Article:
Albert Woodfox tells his truth at recent WUmester event


Regina Cassell

Sophomore Aja Carter and activist Albert Woodfox shake hands at WUmester’s spring event. This event was held on Mar. 1, 2022.

In furthering the topic of truth this spring, WUmester held an event featuring Albert Woodfox on Mar. 1. Albert Woodfox,an activist and member of the Black Panther Party, was wrongfully convicted of murder in 1973 and held in Louisianna State Penatentary for 43 years.

The occasion was held at the Bradbury Thompson Alumni Center and was filled with students, parents and faculty alike. During the event, Woodfox was interviewed by Eugene Williams, former KTWU executive director and member of the Strategic Leadership Academy.

To begin, Woodfox went into detail about his childhood and what it was like living in New Orleans. He described himself as a petty criminal during his teenage years, committing robberies to help feed his family.

“Living in poverty … you fall victim to survival,” Woodfox said. “Most people, that’s what they did. They survived whatever way they could.”

Later, Woodfox stated that this was his greatest crime: stealing from people within his community. He continues to give back and tell his story as a way to make up for it.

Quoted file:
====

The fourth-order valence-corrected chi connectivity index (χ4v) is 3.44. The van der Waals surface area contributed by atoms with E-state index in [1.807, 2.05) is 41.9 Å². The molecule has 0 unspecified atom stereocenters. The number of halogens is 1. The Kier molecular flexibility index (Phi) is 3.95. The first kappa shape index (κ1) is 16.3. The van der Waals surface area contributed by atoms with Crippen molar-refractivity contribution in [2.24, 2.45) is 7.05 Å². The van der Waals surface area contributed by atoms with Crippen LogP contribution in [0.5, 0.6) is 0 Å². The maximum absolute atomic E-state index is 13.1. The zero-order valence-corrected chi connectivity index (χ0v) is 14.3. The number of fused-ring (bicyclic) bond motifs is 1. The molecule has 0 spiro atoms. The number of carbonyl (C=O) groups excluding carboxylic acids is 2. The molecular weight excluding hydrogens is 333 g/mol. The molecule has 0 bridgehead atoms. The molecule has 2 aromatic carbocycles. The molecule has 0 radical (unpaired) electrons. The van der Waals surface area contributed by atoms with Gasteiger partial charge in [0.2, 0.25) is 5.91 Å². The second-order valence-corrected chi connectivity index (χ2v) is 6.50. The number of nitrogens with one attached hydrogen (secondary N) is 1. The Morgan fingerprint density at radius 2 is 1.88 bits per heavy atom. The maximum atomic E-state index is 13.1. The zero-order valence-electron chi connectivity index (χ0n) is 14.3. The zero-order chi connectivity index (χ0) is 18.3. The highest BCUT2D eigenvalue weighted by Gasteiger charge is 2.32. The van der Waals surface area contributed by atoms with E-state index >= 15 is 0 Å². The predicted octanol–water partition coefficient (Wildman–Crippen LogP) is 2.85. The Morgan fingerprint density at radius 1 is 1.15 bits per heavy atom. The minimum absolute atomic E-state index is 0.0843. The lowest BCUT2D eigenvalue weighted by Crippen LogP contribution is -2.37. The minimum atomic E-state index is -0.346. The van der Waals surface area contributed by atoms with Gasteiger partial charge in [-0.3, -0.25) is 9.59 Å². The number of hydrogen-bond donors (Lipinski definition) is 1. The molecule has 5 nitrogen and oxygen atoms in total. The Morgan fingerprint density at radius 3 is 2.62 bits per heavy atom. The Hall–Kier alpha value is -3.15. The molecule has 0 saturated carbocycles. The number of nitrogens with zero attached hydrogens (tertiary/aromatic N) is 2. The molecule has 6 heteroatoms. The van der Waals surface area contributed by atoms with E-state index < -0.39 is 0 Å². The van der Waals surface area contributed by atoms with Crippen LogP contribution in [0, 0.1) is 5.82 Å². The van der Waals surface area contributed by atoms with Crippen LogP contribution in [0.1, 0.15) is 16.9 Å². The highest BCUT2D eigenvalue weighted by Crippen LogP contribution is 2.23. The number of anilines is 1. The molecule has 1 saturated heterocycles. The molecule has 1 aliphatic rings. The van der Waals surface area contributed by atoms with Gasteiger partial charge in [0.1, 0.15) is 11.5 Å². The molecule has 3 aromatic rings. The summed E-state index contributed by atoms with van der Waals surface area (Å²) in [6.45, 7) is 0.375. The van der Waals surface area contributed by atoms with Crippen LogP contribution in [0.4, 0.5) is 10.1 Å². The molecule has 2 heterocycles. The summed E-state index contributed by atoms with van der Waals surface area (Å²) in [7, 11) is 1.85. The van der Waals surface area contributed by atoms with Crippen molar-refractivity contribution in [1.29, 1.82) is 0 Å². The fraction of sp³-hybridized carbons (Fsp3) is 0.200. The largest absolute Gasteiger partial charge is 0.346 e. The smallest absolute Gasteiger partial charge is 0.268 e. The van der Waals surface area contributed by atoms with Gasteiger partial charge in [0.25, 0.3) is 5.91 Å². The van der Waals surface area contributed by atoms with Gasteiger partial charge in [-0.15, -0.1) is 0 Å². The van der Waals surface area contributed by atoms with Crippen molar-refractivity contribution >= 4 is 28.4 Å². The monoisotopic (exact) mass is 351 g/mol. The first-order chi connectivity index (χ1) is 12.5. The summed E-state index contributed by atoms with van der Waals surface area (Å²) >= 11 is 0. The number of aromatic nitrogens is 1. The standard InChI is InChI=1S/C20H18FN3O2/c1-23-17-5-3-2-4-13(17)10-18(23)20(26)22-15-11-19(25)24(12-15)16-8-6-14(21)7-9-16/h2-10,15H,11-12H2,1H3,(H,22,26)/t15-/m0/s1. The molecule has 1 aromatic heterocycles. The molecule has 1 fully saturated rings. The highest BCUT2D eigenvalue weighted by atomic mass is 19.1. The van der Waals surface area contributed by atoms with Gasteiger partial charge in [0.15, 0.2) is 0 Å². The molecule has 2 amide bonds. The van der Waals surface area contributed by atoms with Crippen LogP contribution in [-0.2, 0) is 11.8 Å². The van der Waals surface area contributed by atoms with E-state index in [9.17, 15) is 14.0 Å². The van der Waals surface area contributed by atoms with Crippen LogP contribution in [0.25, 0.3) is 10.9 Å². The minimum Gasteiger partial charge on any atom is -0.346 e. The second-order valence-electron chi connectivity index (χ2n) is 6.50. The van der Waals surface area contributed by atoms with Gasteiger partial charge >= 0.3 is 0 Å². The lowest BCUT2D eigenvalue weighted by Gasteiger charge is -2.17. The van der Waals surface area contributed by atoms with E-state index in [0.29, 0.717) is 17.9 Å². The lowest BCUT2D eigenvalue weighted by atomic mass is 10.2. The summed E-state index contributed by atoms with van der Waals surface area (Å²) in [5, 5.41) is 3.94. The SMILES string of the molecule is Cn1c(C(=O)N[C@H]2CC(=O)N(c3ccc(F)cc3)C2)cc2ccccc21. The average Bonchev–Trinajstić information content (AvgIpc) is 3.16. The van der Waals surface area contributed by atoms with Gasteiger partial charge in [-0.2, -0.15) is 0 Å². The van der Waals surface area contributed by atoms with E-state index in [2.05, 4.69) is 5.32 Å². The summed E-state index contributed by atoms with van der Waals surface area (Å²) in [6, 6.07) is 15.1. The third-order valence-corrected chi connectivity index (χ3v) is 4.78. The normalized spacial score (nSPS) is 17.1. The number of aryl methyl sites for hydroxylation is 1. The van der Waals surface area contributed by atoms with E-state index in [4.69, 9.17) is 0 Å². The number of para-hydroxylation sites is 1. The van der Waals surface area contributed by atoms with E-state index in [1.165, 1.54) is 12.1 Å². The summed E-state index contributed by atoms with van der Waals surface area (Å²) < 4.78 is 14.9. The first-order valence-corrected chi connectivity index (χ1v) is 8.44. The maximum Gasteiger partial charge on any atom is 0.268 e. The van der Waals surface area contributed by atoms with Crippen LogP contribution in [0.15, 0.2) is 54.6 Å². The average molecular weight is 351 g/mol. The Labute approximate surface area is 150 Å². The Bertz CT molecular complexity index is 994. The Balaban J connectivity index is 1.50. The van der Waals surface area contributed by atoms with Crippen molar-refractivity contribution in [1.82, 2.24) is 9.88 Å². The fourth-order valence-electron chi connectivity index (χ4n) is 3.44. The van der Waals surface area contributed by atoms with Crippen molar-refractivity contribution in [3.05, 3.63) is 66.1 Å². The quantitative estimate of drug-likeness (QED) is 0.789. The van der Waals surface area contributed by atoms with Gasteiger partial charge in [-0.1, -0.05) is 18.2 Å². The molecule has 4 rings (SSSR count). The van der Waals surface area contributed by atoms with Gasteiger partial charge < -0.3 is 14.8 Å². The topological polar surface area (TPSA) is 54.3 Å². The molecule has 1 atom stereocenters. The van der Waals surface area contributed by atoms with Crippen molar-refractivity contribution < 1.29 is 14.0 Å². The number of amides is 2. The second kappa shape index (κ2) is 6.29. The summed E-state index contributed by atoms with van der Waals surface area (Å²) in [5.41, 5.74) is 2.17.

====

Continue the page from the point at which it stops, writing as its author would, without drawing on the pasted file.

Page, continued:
Throughout the interview, Woodfox explained his experience in solitary, which he expounds upon in his book, “Solitary: Unbroken by Four Decades in Solitary Confinement. My Story of Transformation and Hope.” Woodfox was held in a 9×6 cell for 43 years. Each day he would get one hour outside his cell. Some days, the guards would leave him there for up to 26 hours if they were behind schedule.

“I’m very spiritual and I believe that my ancestors had placed their hands upon me to do this,” Woodfox said. “How else could I survive 43 years in solitary?”

Though he was under horrible circumstances in prison, Woodfox was able to fight for the rights of himself and other prisoners. He challenged the system to distinguish between what’s human and inhuman. One of the ways he did this was by refusing to do unnecessary strip searches. He also encouraged his prison mates, teaching them their rights and even how to read.

Overall, the event was a great addition to WUmesters topic of truth. Woodfox spent four decades in prison for a crime he did not commit. Time he could have spent free was taken from him, because the truth hadn’t been told.

“I’ve always looked at a certain thing like truth as being abstract. […] One man’s truth is another man’s human nature.”

“I wouldn’t change a thing about the experiences that I’ve had because it allowed me to have the humanity and be the advocate I am now,” Woodfox said.

Edited by: Glorianna Noland, Ellie Walker